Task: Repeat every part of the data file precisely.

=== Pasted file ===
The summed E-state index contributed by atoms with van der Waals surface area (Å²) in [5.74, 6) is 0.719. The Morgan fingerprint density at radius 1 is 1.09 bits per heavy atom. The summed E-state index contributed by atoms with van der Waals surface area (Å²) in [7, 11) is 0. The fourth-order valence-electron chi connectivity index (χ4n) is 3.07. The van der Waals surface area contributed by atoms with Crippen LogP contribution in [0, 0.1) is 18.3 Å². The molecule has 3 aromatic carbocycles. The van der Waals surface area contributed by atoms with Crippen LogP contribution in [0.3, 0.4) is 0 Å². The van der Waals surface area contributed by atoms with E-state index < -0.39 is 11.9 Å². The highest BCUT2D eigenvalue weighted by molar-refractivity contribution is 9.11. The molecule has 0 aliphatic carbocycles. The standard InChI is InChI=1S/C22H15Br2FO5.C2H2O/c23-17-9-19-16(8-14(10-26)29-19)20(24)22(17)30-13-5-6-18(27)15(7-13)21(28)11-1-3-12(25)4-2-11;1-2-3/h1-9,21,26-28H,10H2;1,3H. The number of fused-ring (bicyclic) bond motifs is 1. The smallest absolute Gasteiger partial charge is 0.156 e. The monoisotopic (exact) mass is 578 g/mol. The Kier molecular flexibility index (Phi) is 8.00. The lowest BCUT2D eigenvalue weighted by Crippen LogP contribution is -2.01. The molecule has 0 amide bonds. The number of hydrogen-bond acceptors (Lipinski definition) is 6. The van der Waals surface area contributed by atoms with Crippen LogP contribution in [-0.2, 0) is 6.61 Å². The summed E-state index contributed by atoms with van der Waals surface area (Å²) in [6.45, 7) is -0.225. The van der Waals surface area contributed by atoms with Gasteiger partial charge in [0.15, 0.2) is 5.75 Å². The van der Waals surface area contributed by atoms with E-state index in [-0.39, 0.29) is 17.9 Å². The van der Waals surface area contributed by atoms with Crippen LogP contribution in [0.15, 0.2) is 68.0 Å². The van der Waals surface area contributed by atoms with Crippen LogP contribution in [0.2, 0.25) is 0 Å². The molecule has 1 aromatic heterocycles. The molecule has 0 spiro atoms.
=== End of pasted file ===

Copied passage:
The summed E-state index contributed by atoms with van der Waals surface area (Å²) in [5.74, 6) is 0.719. The Morgan fingerprint density at radius 1 is 1.09 bits per heavy atom. The summed E-state index contributed by atoms with van der Waals surface area (Å²) in [7, 11) is 0. The fourth-order valence-electron chi connectivity index (χ4n) is 3.07. The van der Waals surface area contributed by atoms with Crippen LogP contribution in [0, 0.1) is 18.3 Å². The molecule has 3 aromatic carbocycles. The van der Waals surface area contributed by atoms with Crippen LogP contribution in [0.3, 0.4) is 0 Å². The van der Waals surface area contributed by atoms with E-state index < -0.39 is 11.9 Å². The highest BCUT2D eigenvalue weighted by molar-refractivity contribution is 9.11. The molecule has 0 aliphatic carbocycles. The standard InChI is InChI=1S/C22H15Br2FO5.C2H2O/c23-17-9-19-16(8-14(10-26)29-19)20(24)22(17)30-13-5-6-18(27)15(7-13)21(28)11-1-3-12(25)4-2-11;1-2-3/h1-9,21,26-28H,10H2;1,3H. The number of fused-ring (bicyclic) bond motifs is 1. The smallest absolute Gasteiger partial charge is 0.156 e. The monoisotopic (exact) mass is 578 g/mol. The Kier molecular flexibility index (Phi) is 8.00. The lowest BCUT2D eigenvalue weighted by Crippen LogP contribution is -2.01. The molecule has 0 amide bonds. The number of hydrogen-bond acceptors (Lipinski definition) is 6. The van der Waals surface area contributed by atoms with Crippen LogP contribution in [-0.2, 0) is 6.61 Å². The summed E-state index contributed by atoms with van der Waals surface area (Å²) in [6.45, 7) is -0.225. The van der Waals surface area contributed by atoms with Gasteiger partial charge in [0.15, 0.2) is 5.75 Å². The van der Waals surface area contributed by atoms with E-state index in [-0.39, 0.29) is 17.9 Å². The van der Waals surface area contributed by atoms with Crippen LogP contribution in [0.15, 0.2) is 68.0 Å². The van der Waals surface area contributed by atoms with Crippen LogP contribution in [0.2, 0.25) is 0 Å². The molecule has 1 aromatic heterocycles. The molecule has 0 spiro atoms.